Motion in Language and Experience : Actual and Non-actual motion in Swedish, French and Thai

University dissertation from The Faculties of Humanities and Theology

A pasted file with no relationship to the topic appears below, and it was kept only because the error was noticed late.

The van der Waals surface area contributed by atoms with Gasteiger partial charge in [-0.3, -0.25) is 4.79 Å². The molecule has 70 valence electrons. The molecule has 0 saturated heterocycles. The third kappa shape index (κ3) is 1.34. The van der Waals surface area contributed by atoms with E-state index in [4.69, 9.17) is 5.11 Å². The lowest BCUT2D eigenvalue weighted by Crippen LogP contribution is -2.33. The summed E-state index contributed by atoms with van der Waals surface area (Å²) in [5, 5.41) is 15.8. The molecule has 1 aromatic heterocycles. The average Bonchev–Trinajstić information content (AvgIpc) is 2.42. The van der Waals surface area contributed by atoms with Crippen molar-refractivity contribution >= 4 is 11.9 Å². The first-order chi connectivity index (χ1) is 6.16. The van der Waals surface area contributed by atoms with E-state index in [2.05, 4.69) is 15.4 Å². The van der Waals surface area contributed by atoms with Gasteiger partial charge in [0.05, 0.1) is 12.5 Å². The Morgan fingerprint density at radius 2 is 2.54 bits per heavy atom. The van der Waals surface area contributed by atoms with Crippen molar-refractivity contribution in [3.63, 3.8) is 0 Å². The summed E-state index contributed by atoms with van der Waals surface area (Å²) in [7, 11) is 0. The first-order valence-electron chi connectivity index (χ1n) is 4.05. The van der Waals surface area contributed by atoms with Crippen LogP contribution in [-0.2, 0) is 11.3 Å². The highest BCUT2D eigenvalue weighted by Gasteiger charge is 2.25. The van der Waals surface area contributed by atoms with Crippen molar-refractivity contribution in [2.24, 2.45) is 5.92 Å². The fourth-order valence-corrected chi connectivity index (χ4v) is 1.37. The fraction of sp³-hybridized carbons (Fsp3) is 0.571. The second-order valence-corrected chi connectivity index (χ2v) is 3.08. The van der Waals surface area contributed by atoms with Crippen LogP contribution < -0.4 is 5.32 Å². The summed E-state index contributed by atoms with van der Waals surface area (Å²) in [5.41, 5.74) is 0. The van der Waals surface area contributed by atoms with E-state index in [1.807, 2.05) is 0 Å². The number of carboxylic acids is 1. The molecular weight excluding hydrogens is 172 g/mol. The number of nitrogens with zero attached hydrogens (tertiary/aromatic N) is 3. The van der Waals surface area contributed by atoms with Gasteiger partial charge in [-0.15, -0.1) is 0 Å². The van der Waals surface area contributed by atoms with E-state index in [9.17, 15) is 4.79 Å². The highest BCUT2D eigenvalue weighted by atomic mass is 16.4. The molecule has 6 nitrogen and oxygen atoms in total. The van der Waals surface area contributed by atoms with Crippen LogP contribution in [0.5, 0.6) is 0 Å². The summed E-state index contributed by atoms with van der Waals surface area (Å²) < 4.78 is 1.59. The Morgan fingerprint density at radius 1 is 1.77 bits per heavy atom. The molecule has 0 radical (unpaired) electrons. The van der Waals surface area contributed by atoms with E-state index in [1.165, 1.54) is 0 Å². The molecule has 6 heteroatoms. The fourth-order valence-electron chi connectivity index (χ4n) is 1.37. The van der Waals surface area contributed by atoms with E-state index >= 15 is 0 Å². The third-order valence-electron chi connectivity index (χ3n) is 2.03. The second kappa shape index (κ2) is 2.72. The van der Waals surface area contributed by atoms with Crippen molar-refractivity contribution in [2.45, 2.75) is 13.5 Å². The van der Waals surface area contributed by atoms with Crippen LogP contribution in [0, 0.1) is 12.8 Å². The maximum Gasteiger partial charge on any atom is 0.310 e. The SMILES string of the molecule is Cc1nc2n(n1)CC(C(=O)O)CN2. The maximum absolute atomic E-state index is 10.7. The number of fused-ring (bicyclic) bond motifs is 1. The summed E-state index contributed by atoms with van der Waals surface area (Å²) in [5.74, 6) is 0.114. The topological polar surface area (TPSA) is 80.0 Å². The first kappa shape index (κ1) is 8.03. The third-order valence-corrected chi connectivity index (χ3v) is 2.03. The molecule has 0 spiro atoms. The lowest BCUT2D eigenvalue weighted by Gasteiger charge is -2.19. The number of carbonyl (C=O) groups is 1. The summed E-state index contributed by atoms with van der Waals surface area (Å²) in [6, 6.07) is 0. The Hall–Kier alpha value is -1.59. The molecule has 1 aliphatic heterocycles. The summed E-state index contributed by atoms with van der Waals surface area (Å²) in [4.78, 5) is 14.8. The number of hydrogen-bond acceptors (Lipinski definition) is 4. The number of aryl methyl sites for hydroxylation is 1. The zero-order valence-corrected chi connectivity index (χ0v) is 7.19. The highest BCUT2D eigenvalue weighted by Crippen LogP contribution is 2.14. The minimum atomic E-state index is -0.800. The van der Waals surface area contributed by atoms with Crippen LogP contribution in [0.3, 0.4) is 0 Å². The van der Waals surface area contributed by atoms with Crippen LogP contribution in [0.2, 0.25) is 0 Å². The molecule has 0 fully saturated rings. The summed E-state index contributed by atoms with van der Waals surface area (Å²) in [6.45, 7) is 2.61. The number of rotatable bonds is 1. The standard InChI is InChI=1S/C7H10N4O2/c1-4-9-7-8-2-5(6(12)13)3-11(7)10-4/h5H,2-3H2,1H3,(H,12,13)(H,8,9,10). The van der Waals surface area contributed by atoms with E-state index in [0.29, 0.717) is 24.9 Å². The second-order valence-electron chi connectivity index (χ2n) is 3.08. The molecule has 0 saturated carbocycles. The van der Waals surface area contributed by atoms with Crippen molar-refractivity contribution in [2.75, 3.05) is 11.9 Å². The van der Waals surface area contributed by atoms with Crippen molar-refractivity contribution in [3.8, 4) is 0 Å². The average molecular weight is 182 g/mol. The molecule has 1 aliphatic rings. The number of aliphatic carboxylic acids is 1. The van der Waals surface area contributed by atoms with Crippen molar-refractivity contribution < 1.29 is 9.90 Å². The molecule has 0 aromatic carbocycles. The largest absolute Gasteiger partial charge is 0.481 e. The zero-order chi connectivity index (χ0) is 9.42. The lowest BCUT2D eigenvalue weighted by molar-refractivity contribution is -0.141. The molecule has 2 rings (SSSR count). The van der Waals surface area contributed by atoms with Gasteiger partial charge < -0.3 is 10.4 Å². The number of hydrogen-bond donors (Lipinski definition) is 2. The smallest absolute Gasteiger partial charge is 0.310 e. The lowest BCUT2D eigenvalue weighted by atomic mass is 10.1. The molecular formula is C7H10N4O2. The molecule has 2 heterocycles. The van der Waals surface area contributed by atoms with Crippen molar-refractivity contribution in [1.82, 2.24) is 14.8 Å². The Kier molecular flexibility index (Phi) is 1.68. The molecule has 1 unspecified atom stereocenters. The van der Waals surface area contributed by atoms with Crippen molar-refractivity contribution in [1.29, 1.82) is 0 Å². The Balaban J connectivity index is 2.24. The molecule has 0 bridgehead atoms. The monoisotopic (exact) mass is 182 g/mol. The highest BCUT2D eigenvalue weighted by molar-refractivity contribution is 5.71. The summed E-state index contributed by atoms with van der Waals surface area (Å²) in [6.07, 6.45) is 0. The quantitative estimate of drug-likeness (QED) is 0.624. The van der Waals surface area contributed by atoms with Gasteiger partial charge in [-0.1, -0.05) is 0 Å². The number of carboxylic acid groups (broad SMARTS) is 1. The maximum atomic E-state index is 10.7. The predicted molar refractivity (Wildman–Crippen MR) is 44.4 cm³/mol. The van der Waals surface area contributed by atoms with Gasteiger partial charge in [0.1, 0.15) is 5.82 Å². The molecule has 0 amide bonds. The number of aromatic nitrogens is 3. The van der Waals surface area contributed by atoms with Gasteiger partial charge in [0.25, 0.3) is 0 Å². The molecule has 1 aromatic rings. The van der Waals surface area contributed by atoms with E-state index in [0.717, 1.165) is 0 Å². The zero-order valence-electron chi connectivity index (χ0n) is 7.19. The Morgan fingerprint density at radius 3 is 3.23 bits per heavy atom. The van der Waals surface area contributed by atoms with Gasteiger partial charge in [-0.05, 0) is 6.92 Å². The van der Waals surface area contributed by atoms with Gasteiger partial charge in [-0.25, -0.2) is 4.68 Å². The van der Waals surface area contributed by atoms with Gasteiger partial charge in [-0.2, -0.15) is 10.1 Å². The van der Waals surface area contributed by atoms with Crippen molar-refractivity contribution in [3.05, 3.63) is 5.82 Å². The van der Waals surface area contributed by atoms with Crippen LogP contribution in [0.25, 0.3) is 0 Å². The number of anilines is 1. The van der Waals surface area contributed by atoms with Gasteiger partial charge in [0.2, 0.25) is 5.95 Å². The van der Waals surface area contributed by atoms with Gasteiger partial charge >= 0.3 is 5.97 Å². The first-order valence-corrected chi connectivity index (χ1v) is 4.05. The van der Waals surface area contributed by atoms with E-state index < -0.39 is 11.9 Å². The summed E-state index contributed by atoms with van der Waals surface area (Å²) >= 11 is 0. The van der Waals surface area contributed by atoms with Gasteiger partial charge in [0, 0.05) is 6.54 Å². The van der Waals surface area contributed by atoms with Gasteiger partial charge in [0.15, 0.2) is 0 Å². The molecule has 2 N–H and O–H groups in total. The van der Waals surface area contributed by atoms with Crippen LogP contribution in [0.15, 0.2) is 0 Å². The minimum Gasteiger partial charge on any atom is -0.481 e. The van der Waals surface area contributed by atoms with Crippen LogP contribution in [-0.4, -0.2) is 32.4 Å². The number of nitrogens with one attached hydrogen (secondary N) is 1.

Abstract: This thesis deals with motion in language and non-linguistic experience, distinguishing between actual motion (AM) and non-actual motion (NAM). AM is the experience of continuous change in an object’s position, expressed in sentences such as 'The man runs through the forest' and 'The woman is walking'. NAM refers to dynamic qualities involved in conceiving or perceiving static situations and is expressed in sentences such as 'The road runs through the forest'. I investigate conceptual, theoretical and empirical issues such as the following: what is motion and what is the relationship between language and experience more generally? What kind of theory can account for the proper balance of universality and language-specificity in the expression of motion? How is motion expressed in different languages and what is the relation between expressions of AM and NAM? Insights from Husserlian phenomenology guide the investigations. With respect to AM, an experiential taxonomy of motion situations with three independent parameters is proposed. This taxonomy was used in an elicitation-based study with speakers of Swedish, French and Thai. The produced descriptions were analyzed according to the framework of Holistic Spatial Semantics, which assumes a set of semantic categories and claims that these are distributed across clauses and descriptions rather than being localized to a select few form classes, such as verbs and so-called satellites. The descriptions in the three languages conformed to the proposed universal semantic categories and the taxonomy of motion situations, at the same time as displaying language-specific properties. To differentiate between the different types of motion situations, the Swedish speakers used verbs, adverbs and prepositions, the French speakers mostly verbs and prepositions, and the Thai participants relied on serial-verb constructions. The speakers of the three languages also differed in the motion information typically expressed. For example, Swedish speakers tended to express both Manner and Path in the same clause; the French speakers focused on Path, and the Thai on Manner, Path and (viewpoint-centered) Direction. For NAM, a re-interpretation of several well-known analyses in Cognitive Linguistics was proposed. This was conducted in order to separate motivating experiences from conventional semantics and to study the interplay between the two. Inspired by phenomenology, I propose that NAM-sentences are motivated by different kinds of experiences, including enactive perception, mental scanning and imagining. An elicitation-based study with pictures representing static linear extensions was conducted with speakers of the same three languages. All pictures followed a two-by-two design: the object either afforded human motion or did not (e.g. road vs. fence). The perspective was from a first-person point of view, as if standing on or next to the object, or that of a distant observer. For the three languages, all four picture types elicited NAM-descriptions, but mostly for the condition First-person+Afford motion. This showed that enactive perception is a potent motivation in the production of NAM-sentences. Even if the speakers behaved similarly in this respect, the descriptions conformed to the general patterns for expressing actual motion in the respective language, shown in the first part of the thesis.